Students were caught off guard during the last week of classes by random acts of art performed across the campus. Thanks to Artbust, there was a Renaissance arch in the middle of the quad, a marimba drummer in Sykes, a Stomp-like flash mob in the dining hall, Christmas carols outside Watkins, outbursts of poetry around the Diana Fountain, and much more.
"The Artbursts are doing a wonderful thing, which is getting the arts out to a lot of students on campus," said music therapy major Ashley Tisdale, a percussionist from Harrisburg, NC. "Also, it's so close to finals week, everyone needs time to take a breath."
The idea was to "unleash the arts in unexpected locations and to transform the whole campus into a stage and exhibition space," said creative writing professor Julie Funderburk, director of The Arts at Queens. "We want The Arts at Queens to be visible for everyone in a fun and inclusive way, because the arts are for every person on our campus."
Dr. Lynn Morton, Dean of the College of Arts and Sciences, thought of it as "an opportunity for the Queens community to have some fun...Folks gathering together to watch a brief performance will build community and camaraderie."
At the same time, she said, "We need to celebrate as a community what an institution of higher education with a liberal arts foundation is all about. It makes us special."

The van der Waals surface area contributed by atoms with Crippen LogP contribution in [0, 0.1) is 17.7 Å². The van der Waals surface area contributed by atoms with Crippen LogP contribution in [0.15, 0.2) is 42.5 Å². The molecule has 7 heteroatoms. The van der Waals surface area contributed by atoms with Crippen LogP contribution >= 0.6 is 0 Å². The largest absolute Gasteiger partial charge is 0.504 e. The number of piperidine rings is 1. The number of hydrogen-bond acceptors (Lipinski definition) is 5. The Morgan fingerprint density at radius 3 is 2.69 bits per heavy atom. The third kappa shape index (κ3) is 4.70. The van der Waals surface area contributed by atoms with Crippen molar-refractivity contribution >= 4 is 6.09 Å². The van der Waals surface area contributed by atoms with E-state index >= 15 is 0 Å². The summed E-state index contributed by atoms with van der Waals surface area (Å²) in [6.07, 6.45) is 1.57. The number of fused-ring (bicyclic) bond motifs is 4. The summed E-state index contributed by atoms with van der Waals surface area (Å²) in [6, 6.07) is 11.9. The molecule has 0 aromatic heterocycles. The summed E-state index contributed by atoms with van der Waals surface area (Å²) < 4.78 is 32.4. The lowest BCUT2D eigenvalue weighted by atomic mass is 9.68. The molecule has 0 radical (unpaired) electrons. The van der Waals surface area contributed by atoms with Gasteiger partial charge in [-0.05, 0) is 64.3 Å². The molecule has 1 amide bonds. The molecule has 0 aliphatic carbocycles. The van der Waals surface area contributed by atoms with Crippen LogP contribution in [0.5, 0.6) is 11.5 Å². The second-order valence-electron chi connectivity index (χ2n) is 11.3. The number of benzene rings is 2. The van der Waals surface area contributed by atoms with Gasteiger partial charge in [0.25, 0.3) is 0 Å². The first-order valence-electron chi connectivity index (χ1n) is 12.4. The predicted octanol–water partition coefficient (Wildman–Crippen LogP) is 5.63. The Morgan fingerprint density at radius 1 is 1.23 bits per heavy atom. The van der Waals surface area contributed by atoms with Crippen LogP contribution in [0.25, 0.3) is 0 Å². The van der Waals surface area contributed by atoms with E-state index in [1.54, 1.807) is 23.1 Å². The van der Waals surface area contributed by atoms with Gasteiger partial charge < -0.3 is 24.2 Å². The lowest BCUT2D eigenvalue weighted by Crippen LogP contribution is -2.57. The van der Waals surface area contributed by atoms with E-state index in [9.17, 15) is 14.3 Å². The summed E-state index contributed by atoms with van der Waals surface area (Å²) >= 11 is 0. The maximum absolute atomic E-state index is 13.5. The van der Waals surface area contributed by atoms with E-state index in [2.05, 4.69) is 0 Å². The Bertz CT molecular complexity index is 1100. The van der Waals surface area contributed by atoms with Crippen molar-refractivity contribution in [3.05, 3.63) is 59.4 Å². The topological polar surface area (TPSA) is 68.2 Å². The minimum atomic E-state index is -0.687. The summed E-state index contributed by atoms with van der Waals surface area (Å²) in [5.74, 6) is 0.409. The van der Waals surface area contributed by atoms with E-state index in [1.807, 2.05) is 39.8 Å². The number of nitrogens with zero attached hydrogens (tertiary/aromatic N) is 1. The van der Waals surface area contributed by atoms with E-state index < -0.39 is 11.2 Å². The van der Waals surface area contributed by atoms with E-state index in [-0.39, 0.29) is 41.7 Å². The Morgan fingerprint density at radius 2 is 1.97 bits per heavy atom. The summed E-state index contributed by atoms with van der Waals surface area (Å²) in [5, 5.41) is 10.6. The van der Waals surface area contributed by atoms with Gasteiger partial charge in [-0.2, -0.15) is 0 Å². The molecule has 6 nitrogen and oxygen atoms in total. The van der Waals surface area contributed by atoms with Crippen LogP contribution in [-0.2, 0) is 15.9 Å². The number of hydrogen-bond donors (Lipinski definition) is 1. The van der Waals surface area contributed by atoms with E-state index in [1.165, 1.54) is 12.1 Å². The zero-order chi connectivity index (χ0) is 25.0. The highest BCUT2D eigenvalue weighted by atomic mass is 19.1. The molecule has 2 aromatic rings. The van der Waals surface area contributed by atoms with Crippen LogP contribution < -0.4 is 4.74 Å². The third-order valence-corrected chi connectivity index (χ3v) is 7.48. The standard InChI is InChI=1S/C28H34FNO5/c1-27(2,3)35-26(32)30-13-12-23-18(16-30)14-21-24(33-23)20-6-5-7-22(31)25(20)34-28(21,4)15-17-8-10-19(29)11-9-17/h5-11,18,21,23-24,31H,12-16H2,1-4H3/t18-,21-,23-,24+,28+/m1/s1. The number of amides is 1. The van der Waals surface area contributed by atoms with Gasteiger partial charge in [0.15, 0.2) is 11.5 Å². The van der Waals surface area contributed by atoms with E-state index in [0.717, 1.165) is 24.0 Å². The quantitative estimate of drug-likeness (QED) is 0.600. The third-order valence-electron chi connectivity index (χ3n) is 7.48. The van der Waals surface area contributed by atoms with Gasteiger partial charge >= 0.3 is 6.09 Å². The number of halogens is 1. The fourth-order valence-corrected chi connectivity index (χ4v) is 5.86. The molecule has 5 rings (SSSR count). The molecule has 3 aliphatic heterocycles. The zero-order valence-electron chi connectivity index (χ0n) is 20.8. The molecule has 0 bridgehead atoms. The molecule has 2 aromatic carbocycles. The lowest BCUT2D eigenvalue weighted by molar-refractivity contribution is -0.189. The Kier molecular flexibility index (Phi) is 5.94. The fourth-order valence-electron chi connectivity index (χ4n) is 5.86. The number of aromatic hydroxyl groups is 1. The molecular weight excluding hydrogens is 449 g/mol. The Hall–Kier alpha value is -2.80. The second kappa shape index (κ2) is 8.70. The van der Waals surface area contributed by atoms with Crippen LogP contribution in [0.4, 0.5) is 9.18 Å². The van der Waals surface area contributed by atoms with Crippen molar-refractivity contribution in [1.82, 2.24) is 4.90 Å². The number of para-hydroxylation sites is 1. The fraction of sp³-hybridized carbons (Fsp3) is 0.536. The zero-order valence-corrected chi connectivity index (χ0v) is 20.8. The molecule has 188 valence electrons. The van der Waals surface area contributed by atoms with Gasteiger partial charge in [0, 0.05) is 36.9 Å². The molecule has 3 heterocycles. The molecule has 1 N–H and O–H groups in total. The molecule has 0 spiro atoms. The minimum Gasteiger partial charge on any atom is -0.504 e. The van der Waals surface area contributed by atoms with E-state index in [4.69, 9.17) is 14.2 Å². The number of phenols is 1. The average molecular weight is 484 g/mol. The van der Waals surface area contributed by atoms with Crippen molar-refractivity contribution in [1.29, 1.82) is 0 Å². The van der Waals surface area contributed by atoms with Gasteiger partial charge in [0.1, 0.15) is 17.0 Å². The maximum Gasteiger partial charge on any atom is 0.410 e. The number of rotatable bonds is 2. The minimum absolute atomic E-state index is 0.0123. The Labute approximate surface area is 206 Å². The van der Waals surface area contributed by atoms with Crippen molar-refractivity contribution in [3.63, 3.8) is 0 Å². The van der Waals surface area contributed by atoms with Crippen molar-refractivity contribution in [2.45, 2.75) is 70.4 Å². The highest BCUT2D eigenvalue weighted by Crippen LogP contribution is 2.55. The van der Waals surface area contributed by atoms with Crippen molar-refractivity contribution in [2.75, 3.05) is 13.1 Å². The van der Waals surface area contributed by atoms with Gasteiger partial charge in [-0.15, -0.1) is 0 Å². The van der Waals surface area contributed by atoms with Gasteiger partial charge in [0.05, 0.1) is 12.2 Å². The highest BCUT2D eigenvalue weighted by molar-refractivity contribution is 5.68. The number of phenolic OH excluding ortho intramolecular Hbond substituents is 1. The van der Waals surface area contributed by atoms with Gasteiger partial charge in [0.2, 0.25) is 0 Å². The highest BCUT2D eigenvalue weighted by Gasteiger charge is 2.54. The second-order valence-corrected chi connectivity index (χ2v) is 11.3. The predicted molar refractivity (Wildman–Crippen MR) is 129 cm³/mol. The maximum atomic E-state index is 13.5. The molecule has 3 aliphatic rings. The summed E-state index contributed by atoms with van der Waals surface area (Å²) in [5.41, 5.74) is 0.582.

Funderburk added, "Creativity is a vital component of the intellect, regardless of a student's major or career ambitions. Yes, potential employers look for college graduates who can think in the ways that the arts encourage; the arts also provide the opportunity for focus and for self-expression."
The spontaneous bursts of music, visual arts, theater, creative writing, and dance also help students experience the arts in a different way, said Morton. There's no need to dress up or hush in a dark auditorium because the arts are on the move and everywhere.
Student response was terrific. Tie-dyed "Wait for it" signs around campus would announce the pending arrival of an Artburst. Tisdale, for one, was shocked to see people actually waiting for her at 930 a.m. in Sykes Rotunda. The senior expected people just to be walking by, but ended up really "putting on a performance." That was so cool that Tisdale said "I wish we would have it more often."